When responding to this question, you should tread very carefully. Firstly, it is easy to fall into the trap of several inappropriate answers. It is very inappropriate to state that you are interested in team leadership, social status, or financial benefits of the medical role. It is similarly wrong to undermine the importance of research work in your answer. The reality of the situation is that contemporary medicine is deeply intertwined with research. This is also reflected in most medical degrees in Australia, which require candidates to complete a research project in order to graduate.
A nuanced response to a motivation question reflects on the importance of research in medical studies and medical practice. You should consider research an inevitable part of your medical work, therefore the question you are really answering is “What Role Will Research Play In Your Future Medical Career?”
Wondering about your tone during a medical interview? Check out our article!
Why Medicine And Not Nursing?
This is another common follow-up question that is used to challenge candidates. It is especially common in panel interviews where students provide empty, generic answers referring to their childhood passions for medicine. After all, nursing staff spend far more time with the patients than do their medical counterparts. Furthermore, the role of the doctor is medical decision making, and procedures. The role of ‘caring’ for the sick is firmly in the nursing job description.
An important facet of this motivation question follow-up is that it screens candidates' perspective of allied health staff in the hospital. Allied health as well as nursing, are two umbrella speciality titles that refer to almost all non-medical staff in the hospital environment. These individuals work very closely with doctors in multidisciplinary teams. Therefore any candidate that is seen as dismissive of their contribution to patient care will be very harshly penalised in this motivation station.
Here’s a detailed article about what to wear to a medical interview!
The approach to differentiating the roles of medical and nursing staff is central to responding to this question appropriately. Demonstrate that you understand that nurses are central to bedside care and ward administration. Mention that you understand the nature of the multidisciplinary team as well as its role in patient care. Bonus points may even be awarded to candidates that have clearly considered whether the nursing role is in line with their interests, and clarify why exactly they have chosen their current medical route.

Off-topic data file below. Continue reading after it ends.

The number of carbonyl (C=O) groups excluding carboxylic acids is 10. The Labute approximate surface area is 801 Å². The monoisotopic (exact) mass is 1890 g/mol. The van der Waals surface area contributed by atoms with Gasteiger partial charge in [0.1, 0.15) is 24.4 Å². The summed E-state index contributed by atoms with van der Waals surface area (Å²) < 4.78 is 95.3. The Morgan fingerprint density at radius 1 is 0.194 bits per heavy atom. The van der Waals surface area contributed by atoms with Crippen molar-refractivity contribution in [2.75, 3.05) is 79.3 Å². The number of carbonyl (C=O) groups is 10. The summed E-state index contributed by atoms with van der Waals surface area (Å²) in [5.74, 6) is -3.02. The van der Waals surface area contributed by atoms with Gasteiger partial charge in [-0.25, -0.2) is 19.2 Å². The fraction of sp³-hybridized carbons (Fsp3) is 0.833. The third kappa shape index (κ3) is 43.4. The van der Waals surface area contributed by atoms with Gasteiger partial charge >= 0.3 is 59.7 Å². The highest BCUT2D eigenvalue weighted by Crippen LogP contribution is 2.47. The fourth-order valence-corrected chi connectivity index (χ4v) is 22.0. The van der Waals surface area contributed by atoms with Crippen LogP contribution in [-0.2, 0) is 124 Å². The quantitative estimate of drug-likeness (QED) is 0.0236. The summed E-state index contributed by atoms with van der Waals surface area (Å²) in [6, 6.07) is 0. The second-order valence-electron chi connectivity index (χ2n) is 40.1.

Possible “Why Medicine?” - Possible Follow-Up Questions
Beyond the follow-up questions described above, the interviewer may continue the motivation discussion by probing your resilience in the medical interview. Therefore a common question students encounter in MMIs is one asking them to clarify which challenges they expect to face in medical school, and how they have prepared to overcome them. Once more, the interviewers here are not asking for an emotionally-driven ramble, but for an evidence-based demonstration.
Tell your interviewer which actions you have undertaken to improve your resilience in the face of the specific challenges of medical school that you expect. In order to do this, you should first have a discussion with a current medical student, doctor, or interview tutor, to gain a better understanding of the subject.
Finally, you may be asked to elaborate on your weakness in medical interviews. This is simply a reformulated test of your resilience. It is important to respond to this question with a story of self-improvement. In other words, present a past weakness that you have recently overcome, rather than a current weakness which would damage your standing relative to other candidates. Rehearse this (and the other) responses regularly, dedicated less than 20% of the answer to the challenge you faced, and focusing on the rationale for the actions you undertook to overcome said weakness.
The medical interview motivation station is challenging because students fall into the trap of believing that a genuine desire is enough to impress the admissions committee. However genuine desire cannot be marked on an interview rubric - it does not fall into grade categories. Much like the case with the entire medical field, all responses should be driven by careful feedback by your seniors in the field, as well as clear and reasoned evidence. The lesson here?
Use your interview tutors well!
Where To From Here?
Check out some of our other articles to help improve med school MMI interview score: